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Health human resources planning and the production of health: Development of an extended analytical framework for needs-based health human resources planning

  • Stephen Birch
  • George Kephart
  • Gail Tomblin-Murphy
  • Linda O'Brien-Pallas
  • Rob Alder
  • Adrian MacKenzie
Registered author(s):

    Traditional approaches to health human resources planning emphasize the role of demographic change on the needs for health human resources. Conceptual frameworks have been presented that recognize the limited role of demographic change and the broader determinants of health human resource requirements. Nevertheless, practical applications of health human resources planning continue to base plans on the size and demographic mix of the population applied to simple population-provider or population-utilization ratios. In this paper an analytical framework is developed based on the production of health care services and the multiple determinants of health human resource requirements. In this framework attention is focused on estimating the ‘flow’ of services required to meet the needs of the population that is then translated into the required ‘stock’ of providers to deliver this ‘flow’ of services. The requirements for human resources in the future is shown to depend on four elements: the size and demographic mix of the population (demography), the levels of risks to health and morbidity in the population (epidemiology), the services deemed appropriate to address the levels of risks to health and morbidity (standards of care), and the rate of service delivery by providers (productivity). Application of the framework is illustrated using hypothetical scenarios.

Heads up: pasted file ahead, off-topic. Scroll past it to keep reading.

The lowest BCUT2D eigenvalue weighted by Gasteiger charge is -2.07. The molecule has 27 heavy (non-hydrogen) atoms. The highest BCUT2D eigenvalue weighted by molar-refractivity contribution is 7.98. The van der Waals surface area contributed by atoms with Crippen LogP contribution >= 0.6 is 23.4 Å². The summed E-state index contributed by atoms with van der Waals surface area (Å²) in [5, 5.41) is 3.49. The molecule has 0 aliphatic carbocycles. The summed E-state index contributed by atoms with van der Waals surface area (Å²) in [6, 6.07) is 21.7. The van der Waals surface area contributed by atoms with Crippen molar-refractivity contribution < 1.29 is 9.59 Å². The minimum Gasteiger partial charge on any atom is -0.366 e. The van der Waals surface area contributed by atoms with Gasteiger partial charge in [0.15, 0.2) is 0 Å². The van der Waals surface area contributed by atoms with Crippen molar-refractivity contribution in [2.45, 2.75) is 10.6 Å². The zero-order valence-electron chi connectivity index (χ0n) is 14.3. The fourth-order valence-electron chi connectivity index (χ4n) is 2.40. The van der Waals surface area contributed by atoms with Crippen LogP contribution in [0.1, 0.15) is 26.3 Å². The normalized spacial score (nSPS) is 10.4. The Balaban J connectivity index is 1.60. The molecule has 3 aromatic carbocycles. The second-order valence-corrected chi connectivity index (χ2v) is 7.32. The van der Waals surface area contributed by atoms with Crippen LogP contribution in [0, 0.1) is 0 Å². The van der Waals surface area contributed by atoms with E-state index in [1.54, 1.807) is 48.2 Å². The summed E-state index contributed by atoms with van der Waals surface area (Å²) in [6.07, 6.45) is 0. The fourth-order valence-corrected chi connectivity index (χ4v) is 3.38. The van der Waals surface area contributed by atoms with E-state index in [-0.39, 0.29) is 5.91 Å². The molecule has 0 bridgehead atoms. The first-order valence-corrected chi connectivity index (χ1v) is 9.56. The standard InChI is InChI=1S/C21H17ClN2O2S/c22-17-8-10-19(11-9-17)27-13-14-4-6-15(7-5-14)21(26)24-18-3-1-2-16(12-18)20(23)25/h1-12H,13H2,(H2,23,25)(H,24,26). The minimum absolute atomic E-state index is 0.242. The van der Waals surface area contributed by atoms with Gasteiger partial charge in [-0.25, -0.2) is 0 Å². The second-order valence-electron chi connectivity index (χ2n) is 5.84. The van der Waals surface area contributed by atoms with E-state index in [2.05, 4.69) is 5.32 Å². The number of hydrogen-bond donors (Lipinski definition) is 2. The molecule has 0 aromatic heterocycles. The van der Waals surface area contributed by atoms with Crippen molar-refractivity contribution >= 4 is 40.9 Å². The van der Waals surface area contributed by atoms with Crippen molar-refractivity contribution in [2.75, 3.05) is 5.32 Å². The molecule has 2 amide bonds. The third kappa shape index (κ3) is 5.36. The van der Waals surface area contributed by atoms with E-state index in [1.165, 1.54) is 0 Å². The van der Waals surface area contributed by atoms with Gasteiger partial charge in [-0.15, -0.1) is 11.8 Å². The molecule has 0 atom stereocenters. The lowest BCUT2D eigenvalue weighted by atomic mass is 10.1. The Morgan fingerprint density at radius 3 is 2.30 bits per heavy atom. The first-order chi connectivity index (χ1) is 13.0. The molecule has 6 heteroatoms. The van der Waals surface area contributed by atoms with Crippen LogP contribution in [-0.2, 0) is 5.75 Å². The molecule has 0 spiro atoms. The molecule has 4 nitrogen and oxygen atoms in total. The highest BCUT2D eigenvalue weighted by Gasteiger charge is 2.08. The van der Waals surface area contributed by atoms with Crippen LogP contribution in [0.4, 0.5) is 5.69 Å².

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    File URL: http://socserv.mcmaster.ca/sedap/p/sedap168.pdf
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    Paper provided by McMaster University in its series Social and Economic Dimensions of an Aging Population Research Papers with number 168.

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    Length: 39 pages
    Date of creation: Jan 2007
    Date of revision:
    Handle: RePEc:mcm:sedapp:168
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    1. Kevin Milligan, 2005. "Life-cycle asset accumulation and allocation in Canada," Canadian Journal of Economics, Canadian Economics Association, vol. 38(3), pages 1057-1106, August.
    2. Neil J. Buckley & Frank T. Denton & A. Leslie Robb & Byron G. Spencer, 2004. "Healthy Aging at Older Ages: Are Income and Education Important?," Social and Economic Dimensions of an Aging Population Research Papers 123, McMaster University.
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